The Benefits of Keeping Your Workforce Engaged

The Benefits of Keeping Your Workforce Engaged (Infographic)

By | Saturday, October 5, 2019 | 0 comment

Businesses are increasingly beginning to realize that the key to keeping a customer happy lies in having happy employees.

A study undertaken by Gallup in 2016 shows that only 33% of employees in the U.S. were actually enthusiastic about their jobs. Not good! The disengagement costs the country between $450 and $550 billion annually.

Motivation is Key

It’s not a difficult leap to see how a motivated workforce drives company growth, as it directly affects higher productivity, increased employee loyalty and increased profitability. It also results in lower absenteeism and fewer safety incidents.

Gallup has reported that an engaged and committed workforce is 17% more productive, on average. When people feel satisfied, they are likely to also feel more connected to the company, which leads to high-quality work that is beneficial for both the customer and the business.

An additional reason why investing in employees’ satisfaction is worthwhile is that the hiring process is costly and time-consuming. It is, therefore, recommended to invest in the development of the employees, rather than trying all over again with different people.

Respect and Profitability

When employees judge they are being respected by the higher-ups, they are likely to reciprocate the sentiment and also feel a sense of responsibility in getting the job done well.

People work harder when they know their work will be rewarded, which results in better products that resonate with the customers.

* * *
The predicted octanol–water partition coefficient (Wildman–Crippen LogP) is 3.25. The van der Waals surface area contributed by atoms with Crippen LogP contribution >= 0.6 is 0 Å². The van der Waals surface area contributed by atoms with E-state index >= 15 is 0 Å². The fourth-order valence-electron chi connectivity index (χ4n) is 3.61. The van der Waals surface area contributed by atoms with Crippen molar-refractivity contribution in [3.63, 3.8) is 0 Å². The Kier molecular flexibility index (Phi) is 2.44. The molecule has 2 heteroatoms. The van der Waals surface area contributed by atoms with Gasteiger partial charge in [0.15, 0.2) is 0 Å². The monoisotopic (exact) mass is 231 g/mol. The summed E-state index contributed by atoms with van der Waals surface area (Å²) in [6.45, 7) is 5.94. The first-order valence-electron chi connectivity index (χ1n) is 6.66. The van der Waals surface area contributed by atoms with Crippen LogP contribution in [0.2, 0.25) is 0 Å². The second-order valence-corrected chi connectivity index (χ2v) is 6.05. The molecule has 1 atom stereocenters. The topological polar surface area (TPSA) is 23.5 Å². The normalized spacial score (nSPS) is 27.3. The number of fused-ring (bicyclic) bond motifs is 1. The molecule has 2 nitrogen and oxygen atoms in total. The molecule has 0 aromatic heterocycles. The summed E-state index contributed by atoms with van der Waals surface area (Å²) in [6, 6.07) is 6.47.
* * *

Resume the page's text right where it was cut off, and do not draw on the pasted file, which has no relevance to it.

It’s an everlasting process, really. A happy employee produces good work making the customers happy, and happy customers keep coming back and referring their friends to the business.

Put this way, it is a simple approach to increasing the productivity of a business, so why do numerous companies keep looking for new people instead of investing in the development of their employees?

The question doesn’t seem to have a satisfying answer, but the fact remains true nevertheless.

Lower Absenteeism and Absolute Loyalty

An engaged workforce goes gladly to the office every day and gets more work done.

The main issue with disengaged employees lies in their not feeling a sense of responsibility towards the business, which translates into them not bothering to show up when they don’t feel like it.

By contrast, engaged employees feel responsible for their work and company success, so they’ll come to work continuously and work on boosting their performance.

Finally, engaged employees are loyal to the company. They speak highly of it in all contexts and don’t look for a better job elsewhere.

Increased Productivity and Sales

An engaged workforce will be motivated to solve any issue that might come along the way. That applies not only to business conundrums, but also to small tasks.

When was the last time you saw a colleague buy an office plant?

When was the last time you heard a colleague propose an innovative approach to a complex task?

If the answer to either or both is “at some point,” that means that the colleague was actually trying to make the workplace more enjoyable for everyone. The action translates both into engagement and satisfaction.